Sydney: Troubled test batsman David Warner gave the England players something to read about when they arrived for the Ashes series by plundering a record 197 in the semifinals of Australia's domestic limited-overs competition.
While the England squad was flying into Perth, Western Australia, to start preparations for the five-test Ashes series, Warner notched his third century in four matches to lift his New South Wales province into the final of the Ryobi Cup.
His 197 came from 141 balls on Thursday and included 20 boundaries and 10 sixes before he was caught deep in the outfield trying to reach a double century — the first in the 45-year history of Australia's domestic limited-overs competition.
Warner, who was dropped for two tests in the last Ashes series and more recently cut from Australia's squad for the ongoing ODI tour to India because he was out of form, has scored 527 runs at an average of 75 in the domestic tournament.
"For me it is about being at the crease with a clear mind, backing myself and realizing that is what is working," Warner said.
As for narrowly missing a double-century, Warner said he was more concerned about New South Wales chasing down the winning runs against Victoria to seal a place in Sunday's final against Queensland.
"It is a team game and we had to try and reach the total and we did that which is all that matters," he said. "You never want to be the person that milks it for milestones."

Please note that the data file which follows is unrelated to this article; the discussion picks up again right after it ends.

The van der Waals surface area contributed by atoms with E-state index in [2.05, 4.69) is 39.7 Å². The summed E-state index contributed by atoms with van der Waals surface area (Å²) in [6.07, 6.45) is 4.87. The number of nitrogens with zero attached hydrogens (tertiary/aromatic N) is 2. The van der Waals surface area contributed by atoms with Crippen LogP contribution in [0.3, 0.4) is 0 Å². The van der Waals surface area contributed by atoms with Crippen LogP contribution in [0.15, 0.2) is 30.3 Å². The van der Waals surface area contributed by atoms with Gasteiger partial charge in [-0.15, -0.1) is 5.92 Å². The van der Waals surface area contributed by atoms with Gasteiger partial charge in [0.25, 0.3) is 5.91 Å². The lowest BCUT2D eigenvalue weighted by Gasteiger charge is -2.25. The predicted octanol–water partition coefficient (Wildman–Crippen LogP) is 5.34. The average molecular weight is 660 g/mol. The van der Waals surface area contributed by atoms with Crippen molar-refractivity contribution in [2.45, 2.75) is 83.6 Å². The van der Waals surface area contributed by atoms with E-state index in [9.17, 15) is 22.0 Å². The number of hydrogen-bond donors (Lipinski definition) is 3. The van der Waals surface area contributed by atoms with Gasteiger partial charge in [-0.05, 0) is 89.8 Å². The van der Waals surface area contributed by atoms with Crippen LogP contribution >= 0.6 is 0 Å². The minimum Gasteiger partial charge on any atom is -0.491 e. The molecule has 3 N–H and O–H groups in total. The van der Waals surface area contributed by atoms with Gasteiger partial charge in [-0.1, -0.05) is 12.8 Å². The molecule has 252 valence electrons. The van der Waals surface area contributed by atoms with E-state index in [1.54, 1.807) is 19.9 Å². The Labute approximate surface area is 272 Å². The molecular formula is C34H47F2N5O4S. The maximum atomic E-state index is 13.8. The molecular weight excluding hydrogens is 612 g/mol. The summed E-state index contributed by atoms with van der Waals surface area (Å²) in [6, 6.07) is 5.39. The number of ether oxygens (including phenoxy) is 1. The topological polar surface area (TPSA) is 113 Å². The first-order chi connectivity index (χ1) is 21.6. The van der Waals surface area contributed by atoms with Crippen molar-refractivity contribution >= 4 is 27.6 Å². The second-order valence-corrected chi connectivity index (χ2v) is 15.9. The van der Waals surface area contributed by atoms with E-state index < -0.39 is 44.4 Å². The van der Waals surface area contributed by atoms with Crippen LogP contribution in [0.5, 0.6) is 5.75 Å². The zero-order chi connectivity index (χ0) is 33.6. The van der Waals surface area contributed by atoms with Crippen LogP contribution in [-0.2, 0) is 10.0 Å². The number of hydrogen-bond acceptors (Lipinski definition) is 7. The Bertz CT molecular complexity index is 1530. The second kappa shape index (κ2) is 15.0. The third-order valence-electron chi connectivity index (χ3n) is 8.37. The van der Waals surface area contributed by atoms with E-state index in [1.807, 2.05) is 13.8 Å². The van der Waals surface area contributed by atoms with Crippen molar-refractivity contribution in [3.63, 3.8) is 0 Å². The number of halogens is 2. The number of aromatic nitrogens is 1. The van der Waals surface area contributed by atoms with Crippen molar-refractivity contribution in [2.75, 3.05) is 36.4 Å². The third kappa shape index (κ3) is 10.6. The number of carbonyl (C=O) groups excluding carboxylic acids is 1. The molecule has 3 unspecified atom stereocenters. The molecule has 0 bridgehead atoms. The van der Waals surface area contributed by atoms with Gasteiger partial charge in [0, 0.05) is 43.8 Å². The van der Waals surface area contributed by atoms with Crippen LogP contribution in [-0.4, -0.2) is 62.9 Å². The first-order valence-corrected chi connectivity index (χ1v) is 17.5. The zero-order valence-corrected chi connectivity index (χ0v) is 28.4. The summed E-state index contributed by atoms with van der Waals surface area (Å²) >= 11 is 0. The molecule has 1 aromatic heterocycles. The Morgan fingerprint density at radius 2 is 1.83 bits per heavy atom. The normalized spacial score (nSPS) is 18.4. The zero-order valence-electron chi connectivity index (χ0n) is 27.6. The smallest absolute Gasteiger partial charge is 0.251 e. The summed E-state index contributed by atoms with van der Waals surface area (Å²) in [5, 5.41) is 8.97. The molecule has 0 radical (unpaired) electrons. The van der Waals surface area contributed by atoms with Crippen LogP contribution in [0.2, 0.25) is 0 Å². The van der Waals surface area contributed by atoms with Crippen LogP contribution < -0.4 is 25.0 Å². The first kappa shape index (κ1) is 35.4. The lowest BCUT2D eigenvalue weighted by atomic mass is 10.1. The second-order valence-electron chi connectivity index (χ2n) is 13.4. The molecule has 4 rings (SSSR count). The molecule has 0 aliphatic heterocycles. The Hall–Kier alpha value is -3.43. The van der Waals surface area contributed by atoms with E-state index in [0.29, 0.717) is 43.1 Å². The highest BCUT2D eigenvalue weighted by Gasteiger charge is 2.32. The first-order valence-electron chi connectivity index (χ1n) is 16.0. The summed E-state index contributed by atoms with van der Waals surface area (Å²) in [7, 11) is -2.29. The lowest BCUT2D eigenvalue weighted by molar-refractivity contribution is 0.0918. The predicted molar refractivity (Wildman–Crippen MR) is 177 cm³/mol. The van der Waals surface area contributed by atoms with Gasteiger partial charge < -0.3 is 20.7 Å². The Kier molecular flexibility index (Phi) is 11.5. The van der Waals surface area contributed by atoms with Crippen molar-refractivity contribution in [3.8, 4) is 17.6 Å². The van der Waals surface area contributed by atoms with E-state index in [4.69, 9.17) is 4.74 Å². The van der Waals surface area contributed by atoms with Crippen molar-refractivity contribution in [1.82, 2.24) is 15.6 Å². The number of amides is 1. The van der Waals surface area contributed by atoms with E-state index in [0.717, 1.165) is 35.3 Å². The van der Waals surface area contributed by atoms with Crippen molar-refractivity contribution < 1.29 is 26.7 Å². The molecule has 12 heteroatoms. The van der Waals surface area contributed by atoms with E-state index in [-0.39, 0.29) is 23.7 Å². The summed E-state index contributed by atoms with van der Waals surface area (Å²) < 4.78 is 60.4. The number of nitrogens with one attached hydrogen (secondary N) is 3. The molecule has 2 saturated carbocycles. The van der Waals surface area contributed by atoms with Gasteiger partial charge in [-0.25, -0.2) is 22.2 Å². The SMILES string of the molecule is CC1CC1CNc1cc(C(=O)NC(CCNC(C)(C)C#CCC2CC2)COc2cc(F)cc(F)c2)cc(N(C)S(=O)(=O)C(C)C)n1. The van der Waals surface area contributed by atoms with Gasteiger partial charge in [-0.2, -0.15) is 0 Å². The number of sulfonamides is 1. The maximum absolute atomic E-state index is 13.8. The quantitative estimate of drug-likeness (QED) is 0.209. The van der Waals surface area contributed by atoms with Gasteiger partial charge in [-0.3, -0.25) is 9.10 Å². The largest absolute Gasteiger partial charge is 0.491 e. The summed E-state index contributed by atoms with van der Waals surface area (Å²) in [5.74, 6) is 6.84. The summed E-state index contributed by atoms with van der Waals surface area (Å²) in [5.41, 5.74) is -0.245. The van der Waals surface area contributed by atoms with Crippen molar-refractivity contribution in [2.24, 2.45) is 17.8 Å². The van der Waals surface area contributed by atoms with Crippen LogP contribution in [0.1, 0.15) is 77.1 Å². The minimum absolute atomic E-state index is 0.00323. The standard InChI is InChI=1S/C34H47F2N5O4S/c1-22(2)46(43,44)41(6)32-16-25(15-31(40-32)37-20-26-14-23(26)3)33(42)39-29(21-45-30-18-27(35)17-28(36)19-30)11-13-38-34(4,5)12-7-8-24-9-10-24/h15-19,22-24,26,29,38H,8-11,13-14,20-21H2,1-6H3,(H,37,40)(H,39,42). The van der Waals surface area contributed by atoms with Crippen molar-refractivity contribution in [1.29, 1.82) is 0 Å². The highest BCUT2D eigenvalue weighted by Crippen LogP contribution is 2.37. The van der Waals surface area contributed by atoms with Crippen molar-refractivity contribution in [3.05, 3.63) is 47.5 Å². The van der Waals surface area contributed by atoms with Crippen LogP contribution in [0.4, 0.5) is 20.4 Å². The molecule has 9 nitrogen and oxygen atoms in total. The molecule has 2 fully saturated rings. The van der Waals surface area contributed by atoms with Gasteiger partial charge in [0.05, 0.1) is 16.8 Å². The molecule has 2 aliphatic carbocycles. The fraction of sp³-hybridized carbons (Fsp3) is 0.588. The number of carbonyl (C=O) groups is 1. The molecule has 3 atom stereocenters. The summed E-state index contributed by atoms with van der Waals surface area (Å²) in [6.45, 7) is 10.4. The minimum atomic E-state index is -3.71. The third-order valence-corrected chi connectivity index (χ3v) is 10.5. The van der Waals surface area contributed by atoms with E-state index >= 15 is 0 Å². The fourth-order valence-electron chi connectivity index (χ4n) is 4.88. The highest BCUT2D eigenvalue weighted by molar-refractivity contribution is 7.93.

In recent weeks, Warner admitted he's been a "pest in the past" but said he's taken some advice from former test captain Mark Taylor in an effort to turn his career around.
The Australian batsman was given a one-match suspended ban for failing to show up for the second day of a Sydney grade game as directed earlier in the month. He said his absence was due to a "misunderstanding."
He was also fined for a Twitter rant against a cricket writer in May before an altercation with England opener Joe Root in a Birmingham pub in June cost him his place in the Champions Trophy squad and two Ashes test matches. England completed its third consecutive Ashes series win in August, and comes to Australia high on confidence ahead of the first test starting Nov. 21 in Brisbane.
"Always confident," England spinner Graeme Swann was quoted as saying after the squad touched down in Perth early Friday. "If we play our good cricket, then it should be a great series.
"Can't wait to get cracking ... It doesn't seem like two minutes since we finished, so everyone's fresh and ready."
Warner said Taylor helped remind him that his actions off the field can leave an indelible mark and have a big impact on his cricket legacy.
He is determined to hold onto his slot at the top of the Australian batting order and has started to show the kind of form that will convince selectors to give him another chance.
Australia captain Michael Clarke is also skipping the ODI series in India to rest his injured back, and is making good progress toward a return for the Ashes series opener.
Australian team physiotherapist Alex Kountouris on Thursday said Clarke had recently started batting in the nets and could be ready New South Wales' first-class opener on Oct. 30.
"At this stage we are aiming to have him fit to play the second round of the Sheffield Shield, but we have not ruled out the possibility of him playing the first round of the Shield season if he makes better than expected progress," he said.
England will play a tour match against a Western Australia XI starting Thursday, a four-day match against Australia A in Hobart starting Nov. 6 and a four-day match in Sydney ahead of the Ashes series.